Thought you knew everything about June’s incredible ‘snap’ general election, one of the greatest self-owns in British political history? Think again.
A new book from political journalists Tim Ross and Tom McTague has unearthed some startling revelations about how the badly the Conservative Party’s election campaign played out in a new book, ‘Betting the House’, with extracts serialised in the Mail on Sunday. Here are five of the most eye-catching stories:
1. Theresa May started planning for the election in February, and was convinced by David Davis to go for it.
Received wisdom has it that May opted to call the election after a mind-clearing hike in Wales during the Easter parliamentary break. The reality seems very different, according to Ross and McTague, with planning for the thing beginning months earlier: on Thursday, February 16, at Chequers, in fact.
They also suggest she was bounced into the decision by her self-assured Brexit Secretary, David Davis. He was said to have told Tory election guru Sir Lynton Crosby that “we’re well ahead in the polls and we’ll win”, though he was unconvinced by the “shallow” support for May among the electorate.
DD’s thinking was a thumping victory would strengthen his hand in the Brexit negotiations, and continued to press the PM. “Little by little, May’s caution turned to confidence, ” the journalists wrote, paving the way for that moment of clarity up Snowdonia.
2. May served chicken lasagne and boiled potatoes at the summit, and some people can’t cope with it.
At the meeting of advisers, strategists and speechwriters in February, an unusual combination was on the menu: chicken lasagne, served with boiled potatoes.
Sir Lynton reportedly quipped that you could “learn a lot about a leader from the menus they serve”, and social media seemed to agree.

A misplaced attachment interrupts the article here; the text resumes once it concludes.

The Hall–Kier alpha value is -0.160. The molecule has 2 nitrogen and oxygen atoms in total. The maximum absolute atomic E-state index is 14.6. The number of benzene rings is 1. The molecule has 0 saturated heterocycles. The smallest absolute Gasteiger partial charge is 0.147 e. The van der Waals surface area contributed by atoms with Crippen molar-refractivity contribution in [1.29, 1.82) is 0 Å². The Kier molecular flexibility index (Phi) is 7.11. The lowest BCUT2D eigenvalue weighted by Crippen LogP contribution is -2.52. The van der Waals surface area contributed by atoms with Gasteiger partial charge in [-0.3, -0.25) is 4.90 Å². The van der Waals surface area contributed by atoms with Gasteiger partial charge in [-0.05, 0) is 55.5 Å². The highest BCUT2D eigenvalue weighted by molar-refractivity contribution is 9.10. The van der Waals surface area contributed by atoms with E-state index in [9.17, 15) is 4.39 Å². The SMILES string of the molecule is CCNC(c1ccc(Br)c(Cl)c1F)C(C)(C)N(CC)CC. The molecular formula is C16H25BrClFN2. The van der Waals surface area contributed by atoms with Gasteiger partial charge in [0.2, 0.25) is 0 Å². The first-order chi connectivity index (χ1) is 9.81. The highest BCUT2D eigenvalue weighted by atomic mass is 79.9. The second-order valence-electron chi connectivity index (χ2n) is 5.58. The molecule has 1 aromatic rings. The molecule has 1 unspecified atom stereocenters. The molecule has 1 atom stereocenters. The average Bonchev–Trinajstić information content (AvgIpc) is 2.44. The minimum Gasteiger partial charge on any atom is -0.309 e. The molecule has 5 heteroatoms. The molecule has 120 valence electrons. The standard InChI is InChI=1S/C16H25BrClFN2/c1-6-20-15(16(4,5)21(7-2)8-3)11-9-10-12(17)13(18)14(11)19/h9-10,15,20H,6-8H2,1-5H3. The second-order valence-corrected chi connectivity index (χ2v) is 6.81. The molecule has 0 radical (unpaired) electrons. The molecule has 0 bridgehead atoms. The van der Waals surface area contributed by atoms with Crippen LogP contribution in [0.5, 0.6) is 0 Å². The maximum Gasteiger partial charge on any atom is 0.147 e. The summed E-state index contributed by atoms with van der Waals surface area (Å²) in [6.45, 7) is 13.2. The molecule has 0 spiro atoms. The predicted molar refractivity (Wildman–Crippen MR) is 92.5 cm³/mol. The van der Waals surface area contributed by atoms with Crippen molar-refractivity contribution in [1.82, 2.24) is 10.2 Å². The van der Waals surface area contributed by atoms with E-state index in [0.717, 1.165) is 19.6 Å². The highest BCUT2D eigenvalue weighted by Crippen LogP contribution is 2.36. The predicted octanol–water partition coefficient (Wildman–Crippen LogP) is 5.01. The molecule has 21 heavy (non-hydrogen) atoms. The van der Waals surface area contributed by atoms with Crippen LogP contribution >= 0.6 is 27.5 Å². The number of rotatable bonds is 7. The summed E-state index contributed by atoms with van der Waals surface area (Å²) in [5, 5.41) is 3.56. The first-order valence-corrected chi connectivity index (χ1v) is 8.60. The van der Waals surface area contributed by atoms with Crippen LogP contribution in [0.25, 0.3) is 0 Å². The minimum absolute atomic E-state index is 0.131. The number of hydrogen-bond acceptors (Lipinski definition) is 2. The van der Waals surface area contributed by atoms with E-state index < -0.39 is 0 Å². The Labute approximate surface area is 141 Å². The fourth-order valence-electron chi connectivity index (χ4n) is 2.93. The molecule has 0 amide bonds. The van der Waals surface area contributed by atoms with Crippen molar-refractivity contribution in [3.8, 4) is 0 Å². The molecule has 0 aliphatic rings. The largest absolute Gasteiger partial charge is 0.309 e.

3. There was a guest appearance from Barack Obama ...
Yes, the former US President has a cameo. According to the extract, the Democrat called a friend in the Conservative Party shortly before the bombshell exit poll was released to reassure them that Labour would lose between 20 and 30 seats.
It would have meant an increased majority for May, but not so disastrous that it would spell the end for Labour Party leader, Jeremy Corbyn. At the time, it would have been regarded as a solid outcome.
The book says the message relayed was: “Labour are expecting to lose seats, meaning the Tory majority will go up. And the disastrous Corbyn is here to stay.”
But then reality bit hard soon after ...
4. The exit poll leaked early
Ross and McTague write that Fiona Hill, one of May’s key aides, was told a few minutes in advance about the outcome of the exit poll.
The poll, which dictates the tone of the coverage of the night, is usually only released to broadcasters who have paid for the survey. The BBC’s Andrew Marr admits he told Hill of the result, but insists it was “seconds” before it became public - meaning there could have been multiple leaks.
Not that Top Tories were convinced. “Fuck it,” Sir Lynton reportedly told a room of senior campaigners. “The BBC’s never been right about anything in their lives.”
5. May is a germaphobe
The book suggests May was avoiding her own activists working at Conservative HQ. Why?
“She didn’t come into the office very often because it was basically a pit of germs,” a source told them. “There were quite a lot of germs flying around.”
Even when she deigned to speak to them, May delivered to her staff a rehash of her “strong and stable” stump speech that earned her the nickname The Maybot.
Some party workers were more engaged with Twitter: “This was the prime minister of the United Kingdom talking in the middle of an election to her own campaign staff and she couldn’t even hold the room.”